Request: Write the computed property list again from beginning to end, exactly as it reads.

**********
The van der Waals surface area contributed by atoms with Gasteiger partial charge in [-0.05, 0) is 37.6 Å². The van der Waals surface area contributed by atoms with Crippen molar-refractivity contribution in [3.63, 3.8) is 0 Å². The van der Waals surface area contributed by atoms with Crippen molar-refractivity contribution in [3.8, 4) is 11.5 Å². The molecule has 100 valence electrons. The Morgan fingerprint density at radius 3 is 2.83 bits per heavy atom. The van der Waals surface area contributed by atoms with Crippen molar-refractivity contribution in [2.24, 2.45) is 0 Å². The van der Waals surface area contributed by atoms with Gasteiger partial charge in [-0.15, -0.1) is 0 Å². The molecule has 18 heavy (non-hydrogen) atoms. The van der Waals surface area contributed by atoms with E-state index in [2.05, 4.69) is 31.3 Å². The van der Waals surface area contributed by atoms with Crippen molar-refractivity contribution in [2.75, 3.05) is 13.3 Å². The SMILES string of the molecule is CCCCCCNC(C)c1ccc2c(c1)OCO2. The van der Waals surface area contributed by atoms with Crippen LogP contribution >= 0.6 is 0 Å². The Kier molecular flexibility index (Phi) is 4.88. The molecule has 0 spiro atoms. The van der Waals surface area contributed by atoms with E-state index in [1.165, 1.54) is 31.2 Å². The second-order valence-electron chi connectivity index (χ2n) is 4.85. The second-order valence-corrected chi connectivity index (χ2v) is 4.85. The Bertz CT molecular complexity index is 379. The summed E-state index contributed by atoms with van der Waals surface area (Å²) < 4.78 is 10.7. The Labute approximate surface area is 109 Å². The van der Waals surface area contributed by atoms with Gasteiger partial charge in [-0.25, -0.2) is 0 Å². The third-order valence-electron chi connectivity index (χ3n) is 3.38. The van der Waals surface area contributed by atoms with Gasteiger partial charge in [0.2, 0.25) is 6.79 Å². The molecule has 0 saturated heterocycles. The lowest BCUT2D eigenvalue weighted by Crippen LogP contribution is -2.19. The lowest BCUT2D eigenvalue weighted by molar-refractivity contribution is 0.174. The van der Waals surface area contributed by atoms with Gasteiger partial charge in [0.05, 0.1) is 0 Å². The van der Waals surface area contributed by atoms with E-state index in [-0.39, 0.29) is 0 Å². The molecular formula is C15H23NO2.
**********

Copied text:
The van der Waals surface area contributed by atoms with Gasteiger partial charge in [-0.05, 0) is 37.6 Å². The van der Waals surface area contributed by atoms with Crippen molar-refractivity contribution in [3.63, 3.8) is 0 Å². The van der Waals surface area contributed by atoms with Crippen molar-refractivity contribution in [3.8, 4) is 11.5 Å². The molecule has 100 valence electrons. The Morgan fingerprint density at radius 3 is 2.83 bits per heavy atom. The van der Waals surface area contributed by atoms with Crippen molar-refractivity contribution in [2.24, 2.45) is 0 Å². The van der Waals surface area contributed by atoms with Gasteiger partial charge in [-0.15, -0.1) is 0 Å². The molecule has 18 heavy (non-hydrogen) atoms. The van der Waals surface area contributed by atoms with E-state index in [2.05, 4.69) is 31.3 Å². The van der Waals surface area contributed by atoms with Crippen molar-refractivity contribution in [2.75, 3.05) is 13.3 Å². The SMILES string of the molecule is CCCCCCNC(C)c1ccc2c(c1)OCO2. The van der Waals surface area contributed by atoms with Crippen LogP contribution >= 0.6 is 0 Å². The Kier molecular flexibility index (Phi) is 4.88. The molecule has 0 spiro atoms. The van der Waals surface area contributed by atoms with E-state index in [1.165, 1.54) is 31.2 Å². The second-order valence-electron chi connectivity index (χ2n) is 4.85. The second-order valence-corrected chi connectivity index (χ2v) is 4.85. The Bertz CT molecular complexity index is 379. The summed E-state index contributed by atoms with van der Waals surface area (Å²) < 4.78 is 10.7. The Labute approximate surface area is 109 Å². The van der Waals surface area contributed by atoms with Gasteiger partial charge in [-0.25, -0.2) is 0 Å². The third-order valence-electron chi connectivity index (χ3n) is 3.38. The van der Waals surface area contributed by atoms with Gasteiger partial charge in [0.2, 0.25) is 6.79 Å². The molecule has 0 saturated heterocycles. The lowest BCUT2D eigenvalue weighted by Crippen LogP contribution is -2.19. The lowest BCUT2D eigenvalue weighted by molar-refractivity contribution is 0.174. The van der Waals surface area contributed by atoms with Gasteiger partial charge in [0.05, 0.1) is 0 Å². The van der Waals surface area contributed by atoms with E-state index in [-0.39, 0.29) is 0 Å². The molecular formula is C15H23NO2.